What a load of nonsense. There's no such word as 'can't' when it comes to putting the time in. If you want to write, you write...and you keep doing so until the damn book's finished. And I'm not sure Douglas Adams is a good example. Fifteen years? I've never known anyone who had a self-discipline problem to that extent. You have a deadline, you get the book done.If only it were that easy. Not everyone has that kind of positive response to deadlines--many people are deadline-averse, and work poorly under pressure.

It's not always as easy as "putting the time in," either. Many things can get in the way, from personal problems to unpleasant real-life situations. The writing urge can go silent for a time, or a project can run into problems that you can't immediately figure out how to fix.

There's no one rule for everyone. For every writer with daily discipline, there's another who writes in spurts with long hiatuses in between. For every writer who takes joy in the process, there's one who finds it painful yet is driven to it even so. For every writer with a smooth flow of ideas and inspiration, there's one who gets stuck. And every conceivable variation in between. No one rule covers everyone.

- Victoria

janetbellinger
04-23-2007, 07:30 PM
I think the article was written to acknowledge that sometimes people "can't" do it. Not everybody has the inner resources to finish a novel. When the author of the article says "finish" he or she doesn't mean finishing a first draft. It took Douglas Adams fifteen years to finish a novel to a publishable state. That's what perseverance looks like, staying with a novel for fifteen years until it's finally right. But people have to have a life too, and not everybody is as obsessed with writing as we are. What the author is saying is: that's okay. Don't be too hard on yourself if you can't get it finished. There are other mountains that might be easier to climg.

scarletpeaches
04-23-2007, 08:11 PM
If only it were that easy. Not everyone has that kind of positive response to deadlines--many people are deadline-averse, and work poorly under pressure.

It's not always as easy as "putting the time in," either. Many things can get in the way, from personal problems to unpleasant real-life situations. The writing urge can go silent for a time, or a project can run into problems that you can't immediately figure out how to fix.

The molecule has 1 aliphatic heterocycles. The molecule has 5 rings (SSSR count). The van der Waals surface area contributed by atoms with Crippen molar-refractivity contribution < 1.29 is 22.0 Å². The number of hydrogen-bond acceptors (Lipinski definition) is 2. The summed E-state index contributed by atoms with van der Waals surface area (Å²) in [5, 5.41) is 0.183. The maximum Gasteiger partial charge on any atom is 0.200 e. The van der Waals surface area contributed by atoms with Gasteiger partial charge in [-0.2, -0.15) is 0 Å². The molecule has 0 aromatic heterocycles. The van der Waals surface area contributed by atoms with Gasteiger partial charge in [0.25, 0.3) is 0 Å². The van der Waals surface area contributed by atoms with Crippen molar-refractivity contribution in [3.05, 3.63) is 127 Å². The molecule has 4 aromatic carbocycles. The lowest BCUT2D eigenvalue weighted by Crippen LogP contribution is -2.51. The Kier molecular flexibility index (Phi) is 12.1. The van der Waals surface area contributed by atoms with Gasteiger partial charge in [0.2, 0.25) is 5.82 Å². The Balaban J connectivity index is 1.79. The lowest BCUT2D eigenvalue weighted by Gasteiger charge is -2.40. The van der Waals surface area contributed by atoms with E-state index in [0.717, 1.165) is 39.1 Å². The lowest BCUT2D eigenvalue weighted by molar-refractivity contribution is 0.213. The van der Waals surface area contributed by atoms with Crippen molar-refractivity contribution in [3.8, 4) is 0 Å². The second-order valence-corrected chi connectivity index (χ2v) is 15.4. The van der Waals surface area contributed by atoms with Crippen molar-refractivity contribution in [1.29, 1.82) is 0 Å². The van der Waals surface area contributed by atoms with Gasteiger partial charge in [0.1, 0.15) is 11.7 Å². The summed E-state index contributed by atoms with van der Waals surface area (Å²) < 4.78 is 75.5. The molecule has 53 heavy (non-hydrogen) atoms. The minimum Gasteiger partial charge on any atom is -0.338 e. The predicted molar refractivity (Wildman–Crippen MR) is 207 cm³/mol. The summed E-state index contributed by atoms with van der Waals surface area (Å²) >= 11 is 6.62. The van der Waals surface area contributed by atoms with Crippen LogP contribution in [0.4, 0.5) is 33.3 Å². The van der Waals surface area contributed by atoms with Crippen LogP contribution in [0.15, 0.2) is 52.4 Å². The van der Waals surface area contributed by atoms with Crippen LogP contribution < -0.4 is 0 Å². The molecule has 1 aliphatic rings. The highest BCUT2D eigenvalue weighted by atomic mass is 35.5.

No, it's not easy, but the solution is simple. Put the words on paper. There's no other way to get the book done.

And it is a matter of putting the time in. You don't get to 'the end' by going off and doing other things. I've had personal problems get in the way of my writing, but...that doesn't get the project finished, does it? I'm not saying no-one has life events to deal with...just that they're not always an excuse to stop writing. In fact there are very few things I can think of that wouldn't be eased by writing - in my case at least.

Or maybe I'm just too pragmatic to be swayed by other events. If I have a deadline, then I stick to it. Thinking about writing isn't the same as writing. Talking about writing isn't the same as writing. Only writing gets the project completed.

Plenty other people get on with their jobs despite anything that takes place in their personal lives. They don't make excuses, they just get on with it.

Devil Ledbetter
04-23-2007, 08:12 PM
Lott, who won the Whitbread in 1999 for White City Blue, warns that the process of wrestling a novel into shape over many months can be exhausting.This surprised me. I would think winning the Whitbread would be far more exhausting than writing a novel.

scarletpeaches
04-23-2007, 08:14 PM
I noticed one of the extracts from the unpublishable...sorry, unpublished novels was justified on the basis that "This really happened."

Oh dear.

Judg
04-23-2007, 09:10 PM
Scarlet, you do have to keep in mind that we're not all single and able to order our lives around our own priorities all the time. Stuff happens, and the more people under the roof, the more it happens. I'm not complaining, just saying.